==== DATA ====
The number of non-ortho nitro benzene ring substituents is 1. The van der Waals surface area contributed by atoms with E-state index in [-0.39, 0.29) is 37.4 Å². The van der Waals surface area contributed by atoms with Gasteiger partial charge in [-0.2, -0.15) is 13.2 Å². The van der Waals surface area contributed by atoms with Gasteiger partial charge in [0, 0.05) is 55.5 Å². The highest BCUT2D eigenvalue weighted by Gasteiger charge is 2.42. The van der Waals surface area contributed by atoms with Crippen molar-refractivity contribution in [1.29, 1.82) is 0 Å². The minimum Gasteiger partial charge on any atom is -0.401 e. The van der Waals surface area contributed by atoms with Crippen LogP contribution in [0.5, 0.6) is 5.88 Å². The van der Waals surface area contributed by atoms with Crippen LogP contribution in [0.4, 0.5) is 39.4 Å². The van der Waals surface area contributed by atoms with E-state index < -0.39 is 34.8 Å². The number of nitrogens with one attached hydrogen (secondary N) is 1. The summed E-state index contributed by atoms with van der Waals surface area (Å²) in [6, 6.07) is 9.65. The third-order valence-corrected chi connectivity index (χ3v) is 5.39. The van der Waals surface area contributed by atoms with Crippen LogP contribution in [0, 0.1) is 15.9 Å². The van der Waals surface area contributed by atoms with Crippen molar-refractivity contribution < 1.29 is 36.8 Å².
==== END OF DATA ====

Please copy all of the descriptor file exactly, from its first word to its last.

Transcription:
The number of non-ortho nitro benzene ring substituents is 1. The van der Waals surface area contributed by atoms with E-state index in [-0.39, 0.29) is 37.4 Å². The van der Waals surface area contributed by atoms with Gasteiger partial charge in [-0.2, -0.15) is 13.2 Å². The van der Waals surface area contributed by atoms with Gasteiger partial charge in [0, 0.05) is 55.5 Å². The highest BCUT2D eigenvalue weighted by Gasteiger charge is 2.42. The van der Waals surface area contributed by atoms with Crippen molar-refractivity contribution in [1.29, 1.82) is 0 Å². The minimum Gasteiger partial charge on any atom is -0.401 e. The van der Waals surface area contributed by atoms with Crippen LogP contribution in [0.5, 0.6) is 5.88 Å². The van der Waals surface area contributed by atoms with Crippen LogP contribution in [0.4, 0.5) is 39.4 Å². The van der Waals surface area contributed by atoms with E-state index < -0.39 is 34.8 Å². The number of nitrogens with one attached hydrogen (secondary N) is 1. The summed E-state index contributed by atoms with van der Waals surface area (Å²) in [6, 6.07) is 9.65. The third-order valence-corrected chi connectivity index (χ3v) is 5.39. The van der Waals surface area contributed by atoms with Crippen LogP contribution in [0, 0.1) is 15.9 Å². The van der Waals surface area contributed by atoms with Crippen molar-refractivity contribution < 1.29 is 36.8 Å².